Mutations of the left in Western Europe

Podemos (We Can) leader Pablo Iglesias, now running under the coalition Unidos Podemos (Together We Can), delivers a speech during the last campaign rally for Spain's upcoming general election in Madrid, Spain, June 24, 2016. REUTERS/Andrea Comas - S1AETLVBIWAA

Europe's DebateExecutive Summary

From a strong position in Europe at the end of the 1990s, social democracy has had a rough two decades. Established center-left parties across Europe have lost ground, a development that has not only benefited the right, but also strengthened alternatives on the broader left, from radicals like U.K. Labour Party leader Jeremy Corbyn to centrists like French President Emmanuel Macron and experimenters like Italy’s Five Star Movement and Spain’s Podemos.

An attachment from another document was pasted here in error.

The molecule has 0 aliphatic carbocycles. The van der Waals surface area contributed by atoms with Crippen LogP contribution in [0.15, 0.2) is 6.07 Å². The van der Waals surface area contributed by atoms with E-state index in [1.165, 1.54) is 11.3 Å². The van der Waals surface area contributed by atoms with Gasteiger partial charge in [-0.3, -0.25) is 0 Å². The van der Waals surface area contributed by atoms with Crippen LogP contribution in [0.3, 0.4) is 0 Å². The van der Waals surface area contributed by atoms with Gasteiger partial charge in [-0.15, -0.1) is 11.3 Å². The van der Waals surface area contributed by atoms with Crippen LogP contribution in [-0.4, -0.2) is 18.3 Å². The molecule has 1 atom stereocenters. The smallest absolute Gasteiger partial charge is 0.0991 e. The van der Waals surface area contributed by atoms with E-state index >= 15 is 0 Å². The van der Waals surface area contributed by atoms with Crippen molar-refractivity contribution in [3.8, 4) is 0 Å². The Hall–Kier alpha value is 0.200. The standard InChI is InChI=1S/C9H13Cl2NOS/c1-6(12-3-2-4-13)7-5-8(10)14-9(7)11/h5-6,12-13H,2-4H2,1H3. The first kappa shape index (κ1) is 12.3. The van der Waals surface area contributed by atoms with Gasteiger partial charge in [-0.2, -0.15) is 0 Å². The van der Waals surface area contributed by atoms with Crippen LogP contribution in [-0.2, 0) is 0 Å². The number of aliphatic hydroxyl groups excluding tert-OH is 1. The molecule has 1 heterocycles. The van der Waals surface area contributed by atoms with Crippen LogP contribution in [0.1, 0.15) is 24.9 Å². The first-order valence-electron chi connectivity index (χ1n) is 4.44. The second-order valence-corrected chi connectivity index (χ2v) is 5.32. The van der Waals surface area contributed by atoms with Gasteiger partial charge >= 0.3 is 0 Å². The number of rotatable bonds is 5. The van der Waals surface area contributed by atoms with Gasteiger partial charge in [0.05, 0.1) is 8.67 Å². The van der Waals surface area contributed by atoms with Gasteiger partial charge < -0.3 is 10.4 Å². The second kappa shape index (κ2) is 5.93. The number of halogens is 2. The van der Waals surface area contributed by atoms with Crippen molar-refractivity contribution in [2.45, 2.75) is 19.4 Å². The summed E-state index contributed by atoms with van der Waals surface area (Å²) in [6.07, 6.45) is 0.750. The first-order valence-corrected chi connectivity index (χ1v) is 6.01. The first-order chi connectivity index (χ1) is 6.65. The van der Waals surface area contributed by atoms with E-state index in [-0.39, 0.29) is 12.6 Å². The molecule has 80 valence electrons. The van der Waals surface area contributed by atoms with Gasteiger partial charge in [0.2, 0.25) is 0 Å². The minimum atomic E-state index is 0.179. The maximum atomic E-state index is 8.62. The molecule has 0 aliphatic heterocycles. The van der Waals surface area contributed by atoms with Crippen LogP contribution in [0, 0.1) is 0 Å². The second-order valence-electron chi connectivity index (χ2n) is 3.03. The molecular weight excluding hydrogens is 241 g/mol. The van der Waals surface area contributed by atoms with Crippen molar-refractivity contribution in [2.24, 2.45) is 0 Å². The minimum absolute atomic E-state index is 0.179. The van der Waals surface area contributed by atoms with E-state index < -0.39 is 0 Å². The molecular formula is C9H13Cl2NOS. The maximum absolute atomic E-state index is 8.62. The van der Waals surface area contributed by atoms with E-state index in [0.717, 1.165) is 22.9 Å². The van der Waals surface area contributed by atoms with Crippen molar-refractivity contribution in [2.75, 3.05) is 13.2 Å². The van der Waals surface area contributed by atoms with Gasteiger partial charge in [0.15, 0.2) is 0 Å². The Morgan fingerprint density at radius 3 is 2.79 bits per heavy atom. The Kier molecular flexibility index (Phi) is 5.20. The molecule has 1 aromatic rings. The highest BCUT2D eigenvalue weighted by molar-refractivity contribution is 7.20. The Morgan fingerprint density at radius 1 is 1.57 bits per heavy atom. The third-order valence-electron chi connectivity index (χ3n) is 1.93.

This paper examines how the challenges of globalization, identity, democracy, and the governance of the European Union have weakened social democratic political parties over the past 20 years. It then classifies the political mutations of the European left based on radical versus mainstream ideology and experimental versus traditional methods, thereby creating four categories: the Established Left, the Radical Left, the Experimental Left, and the Extreme Center. Lastly, it considers the implications of a European left in flux for trans-Atlantic relations and recommends greater engagement with the European left by both the U.S. government and the American left.